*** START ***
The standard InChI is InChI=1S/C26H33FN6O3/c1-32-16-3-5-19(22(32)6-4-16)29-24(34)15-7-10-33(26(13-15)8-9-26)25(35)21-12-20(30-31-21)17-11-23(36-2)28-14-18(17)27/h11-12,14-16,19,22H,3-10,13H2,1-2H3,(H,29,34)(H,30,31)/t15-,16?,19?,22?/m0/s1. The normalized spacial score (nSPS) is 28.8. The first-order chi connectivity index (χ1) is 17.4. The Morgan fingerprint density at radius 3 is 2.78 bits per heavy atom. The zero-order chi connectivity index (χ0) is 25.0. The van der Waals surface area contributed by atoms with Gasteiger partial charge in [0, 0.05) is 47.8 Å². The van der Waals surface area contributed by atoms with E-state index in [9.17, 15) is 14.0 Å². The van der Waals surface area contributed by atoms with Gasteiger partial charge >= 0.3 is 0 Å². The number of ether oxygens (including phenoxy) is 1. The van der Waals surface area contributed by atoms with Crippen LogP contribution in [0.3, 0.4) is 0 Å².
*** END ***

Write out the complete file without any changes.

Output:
The standard InChI is InChI=1S/C26H33FN6O3/c1-32-16-3-5-19(22(32)6-4-16)29-24(34)15-7-10-33(26(13-15)8-9-26)25(35)21-12-20(30-31-21)17-11-23(36-2)28-14-18(17)27/h11-12,14-16,19,22H,3-10,13H2,1-2H3,(H,29,34)(H,30,31)/t15-,16?,19?,22?/m0/s1. The normalized spacial score (nSPS) is 28.8. The first-order chi connectivity index (χ1) is 17.4. The Morgan fingerprint density at radius 3 is 2.78 bits per heavy atom. The zero-order chi connectivity index (χ0) is 25.0. The van der Waals surface area contributed by atoms with Gasteiger partial charge in [0, 0.05) is 47.8 Å². The van der Waals surface area contributed by atoms with E-state index in [9.17, 15) is 14.0 Å². The van der Waals surface area contributed by atoms with Gasteiger partial charge >= 0.3 is 0 Å². The number of ether oxygens (including phenoxy) is 1. The van der Waals surface area contributed by atoms with Crippen LogP contribution in [0.3, 0.4) is 0 Å².